Surface roughness effects on the frequency tuning performance of a nanoelectromechanical resonator
© Yoon et al.; licensee Springer. 2013
Received: 19 March 2013
Accepted: 27 May 2013
Published: 7 June 2013
Electrothermal heating is one of radio frequency tuning method in nanoelectromechanical resonators with magnetomotive transduction. This study confirmed that the surface roughness of the nanoresonator affects the electrothermal tuning performance under moderate conditions at room temperature. The effect of surface roughness on electrothermal tuning is complicated and involves interactions of mechanical and electrical properties. In addition, the electrothermal damping varied depending on the nanoscale molecular solid structure. These factors affect the signal-to-noise ratio, the effective stress of the beam, and the quality Q-factor of the nanoresonator.
In nanoelectromechanical systems (NEMS), there are many demands such as a low power consumption, high signal-to-noise ratio (SNR), wide dynamic range, high critical value, and improved Q-factors. These issues are becoming increasingly important as resonators are developed for smaller devices in extremely sensitive applications including sub-atto-Newton force sensing, single-spin detection, and quantum experiments[4, 5]. Also, recent studies have reported the utilization of the photothermal effect to tune the frequency of a nanoresonator[6, 7]. Tremendous efforts have been exerted to improve the Q-factor of electromechanical resonators over the past few decades, especially at smaller scales such as in the nanometer range. Operating a nanoresonator with a high Q-factor is the most crucial prerequisite for their practical application, and the stiffness, damping factor, noise, and dissipation factors are very important to maintain high Q-factor[8, 9]. However, there are trade-offs with this approach. The diminishing device size effects provide higher sensitivity and frequency, whereas the Q-factor tends to decrease, and the resonance motion with higher Q-factor is easier to show nonlinear characteristic. Comparatively, high-quality performance has been observed under extreme conditions such as low temperatures, high field forces, and high vacuums. Recently, many efforts have been made to apply this technology in practical conditions[10, 12, 13]. However, it is difficult to maintain the Q-factor of the nanoelectromechanical resonator at a high level for radio frequency resonating because of mechanical and electrical damping effects experienced under moderate operating conditions.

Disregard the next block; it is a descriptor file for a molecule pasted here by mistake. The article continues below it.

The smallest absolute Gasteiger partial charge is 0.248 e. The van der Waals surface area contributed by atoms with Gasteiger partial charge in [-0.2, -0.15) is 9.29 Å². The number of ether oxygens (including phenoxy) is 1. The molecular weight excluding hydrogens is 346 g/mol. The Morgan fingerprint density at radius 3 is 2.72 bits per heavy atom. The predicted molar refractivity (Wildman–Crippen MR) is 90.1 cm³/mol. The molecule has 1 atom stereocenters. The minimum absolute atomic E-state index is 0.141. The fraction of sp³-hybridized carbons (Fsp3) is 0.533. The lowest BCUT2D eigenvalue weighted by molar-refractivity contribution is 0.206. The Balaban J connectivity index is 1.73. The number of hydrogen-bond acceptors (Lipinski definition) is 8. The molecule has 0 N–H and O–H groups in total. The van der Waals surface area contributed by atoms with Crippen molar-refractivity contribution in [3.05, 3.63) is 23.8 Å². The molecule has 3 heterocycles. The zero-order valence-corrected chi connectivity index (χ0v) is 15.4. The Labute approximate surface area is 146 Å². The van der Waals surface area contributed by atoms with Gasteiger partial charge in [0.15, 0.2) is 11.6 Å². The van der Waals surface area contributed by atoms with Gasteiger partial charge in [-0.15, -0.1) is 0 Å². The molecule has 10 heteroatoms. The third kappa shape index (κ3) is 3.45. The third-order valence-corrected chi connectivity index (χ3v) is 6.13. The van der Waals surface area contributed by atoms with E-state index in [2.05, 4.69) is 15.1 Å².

Moreover, in the nanoscale structure, the surface roughness can be a significant issue for electron and phonon transmission or scattering[14, 15] since the surface-to-volume ratio increases. Electron and phonon scattering in the atomic solid state of the resonator is dominant with inter-atomic or inter-boundary structural changes due to thermally enhanced phonon–electron interactions by the electrothermal power. Therefore, in this study, Q-factor issues associated with the surface roughness of the resonator were analyzed under moderate conditions while performing frequency tuning.